For both Kevin and Beatrice, creating spaces where all people feel like they not only belong but deserve to be has been a driving factor in their artistic and professional lives. It began as a way to understand and value themselves, and explore their personal identities but quickly expanded into a goal to help others bring their “intimate and true” selves to the table.
Both have found success in the arts and in cultural spaces, and have had the privilege of working with and within institutions of power, including philanthropy and municipal government. Both are part of the Association of Performing Arts Professionals (APAP) Leadership Fellows Program—a 20-month program for mid-career professionals seeking to transform the world through their work as arts leaders. It is designed to help leaders find what moves them in their communities and hone the skills they need to give back.
Kevin and Beatrice celebrating together during the APAP|NYC conference
And both Kevin and Beatrice take their responsibility to give back seriously: the APAP Fellowship in particular has been an avenue through which to help others who might not traditionally be accepted in more formal settings.
“Once it wasn’t about me but more about a movement to create an environment in these professional worlds then it became a mission to create a society of belonging,” Beatrice adds. “Belonging is not just in the major things, it’s in all the tiny details.”
Since then, they have worked together to help other queer professionals bring their full selves to their work and find supportive professional networks. The two do a variety of work, both publicly and privately, including grant coaching, advocacy work and public art and speaking. They have helped arts organizations raise millions of dollars for artists in LGBTQ communities and communities of color.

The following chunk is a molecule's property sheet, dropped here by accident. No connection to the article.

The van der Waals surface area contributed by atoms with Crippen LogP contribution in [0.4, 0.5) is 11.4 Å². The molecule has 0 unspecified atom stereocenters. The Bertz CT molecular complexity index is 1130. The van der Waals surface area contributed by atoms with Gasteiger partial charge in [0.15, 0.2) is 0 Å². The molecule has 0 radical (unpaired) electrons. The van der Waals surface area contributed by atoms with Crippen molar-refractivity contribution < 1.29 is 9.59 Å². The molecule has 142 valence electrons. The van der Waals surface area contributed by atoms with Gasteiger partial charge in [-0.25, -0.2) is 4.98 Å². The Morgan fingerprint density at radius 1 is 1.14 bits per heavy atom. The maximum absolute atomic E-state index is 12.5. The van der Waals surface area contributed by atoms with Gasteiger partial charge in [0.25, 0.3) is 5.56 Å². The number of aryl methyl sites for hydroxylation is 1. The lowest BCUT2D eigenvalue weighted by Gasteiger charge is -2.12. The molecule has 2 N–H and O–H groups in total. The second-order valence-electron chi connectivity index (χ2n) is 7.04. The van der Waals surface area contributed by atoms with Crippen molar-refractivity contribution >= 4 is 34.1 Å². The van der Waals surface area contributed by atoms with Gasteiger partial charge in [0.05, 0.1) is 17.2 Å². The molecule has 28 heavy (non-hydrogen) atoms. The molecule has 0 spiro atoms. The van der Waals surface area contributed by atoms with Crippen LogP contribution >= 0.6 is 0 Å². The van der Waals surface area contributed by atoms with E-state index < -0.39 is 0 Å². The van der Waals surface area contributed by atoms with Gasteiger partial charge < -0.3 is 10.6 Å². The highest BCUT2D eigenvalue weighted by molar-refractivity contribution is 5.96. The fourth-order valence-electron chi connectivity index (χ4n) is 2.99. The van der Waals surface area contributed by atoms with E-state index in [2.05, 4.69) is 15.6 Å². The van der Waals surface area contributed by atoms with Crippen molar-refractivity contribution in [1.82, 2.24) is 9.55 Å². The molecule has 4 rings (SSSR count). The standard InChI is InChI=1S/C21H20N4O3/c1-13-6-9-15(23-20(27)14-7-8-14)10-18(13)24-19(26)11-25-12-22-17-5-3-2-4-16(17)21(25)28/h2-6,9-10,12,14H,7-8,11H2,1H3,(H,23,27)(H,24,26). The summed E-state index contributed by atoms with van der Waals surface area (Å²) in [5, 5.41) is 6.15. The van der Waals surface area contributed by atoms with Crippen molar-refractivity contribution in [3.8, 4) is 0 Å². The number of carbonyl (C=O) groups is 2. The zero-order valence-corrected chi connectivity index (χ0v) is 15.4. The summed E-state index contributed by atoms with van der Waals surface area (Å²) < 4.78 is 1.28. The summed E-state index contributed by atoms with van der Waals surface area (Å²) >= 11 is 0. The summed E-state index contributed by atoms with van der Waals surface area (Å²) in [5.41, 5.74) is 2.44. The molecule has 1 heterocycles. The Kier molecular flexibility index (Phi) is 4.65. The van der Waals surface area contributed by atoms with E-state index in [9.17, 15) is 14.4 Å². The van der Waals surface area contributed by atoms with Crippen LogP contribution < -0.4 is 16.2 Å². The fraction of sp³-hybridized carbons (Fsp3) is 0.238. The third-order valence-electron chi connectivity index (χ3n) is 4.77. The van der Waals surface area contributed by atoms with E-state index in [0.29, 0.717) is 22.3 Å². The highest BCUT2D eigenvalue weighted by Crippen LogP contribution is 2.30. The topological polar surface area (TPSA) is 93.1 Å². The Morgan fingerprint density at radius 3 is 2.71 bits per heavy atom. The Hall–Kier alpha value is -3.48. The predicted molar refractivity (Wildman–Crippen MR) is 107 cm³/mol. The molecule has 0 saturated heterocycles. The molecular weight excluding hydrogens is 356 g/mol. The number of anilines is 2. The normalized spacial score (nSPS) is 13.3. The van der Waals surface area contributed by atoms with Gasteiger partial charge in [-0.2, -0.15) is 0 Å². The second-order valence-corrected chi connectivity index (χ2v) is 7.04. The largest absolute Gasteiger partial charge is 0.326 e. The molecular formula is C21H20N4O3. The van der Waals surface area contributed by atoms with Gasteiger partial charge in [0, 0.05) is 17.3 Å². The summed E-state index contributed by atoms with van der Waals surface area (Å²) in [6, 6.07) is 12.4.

Shutting the Door on Imposter Syndrome
For most artists (and professionals in general) “imposter syndrome”—doubting your own value or your right to be at the tables you find yourself–is a challenge inherent in doing publicly visible work, especially in the digital age.
Both are candid that while doubt still strikes, having support from each other and their networks is critical to remind them of who they are.
“Imposter syndrome is real and I think it’s extremely real for certain queers,” Beatrice says. “I will say that I finally can say, ‘Oh, I’m pretty brilliant’ only because I have enough data. I believe in community and my brilliance is activated through community and activism.”
Beatrice speaking onstage at APAP|NYC in January 2019
For Kevin, community is also a necessary antidote to self-doubt. When he finds himself confronting doubt, he says he immediately calls Beatrice on the phone to remind him of who he is and what he’s capable of—an assurance that he also got from the APAP Leadership Fellows program.
Kevin’s biggest takeaway from APAP, he says, was “the power of relationships and people that you meet. Through APAP, I saw how other people conformed and helped lay the groundwork for [my work] and ability to be openly queer.”
Ultimately, APAP taught him that “being professional is more about be able to authentically represent yourself and bring perspective that might not be there.”
Beatrice found a broader community through the APAP Leadership Fellows program, and was reminded that while it sometimes makes sense to codeswitch when entering a specific professional field, “value switching,” or doing work that goes completely against your values, is not helpful for anyone.
“Being professional is more about be able to authentically represent yourself and bring perspective that might not be there.”
As changemakers, “we still have work to do and it’s increasing by the day,” says Beatrice. “If we are in this space feeling stymied by unspoken views, then so many others are. And we as queers living in the queer community and the muggle world, so to say, there are others who feel exactly the same way and we have a responsibility to them by doing what we can. It’s very important that we are creating a society of belonging.”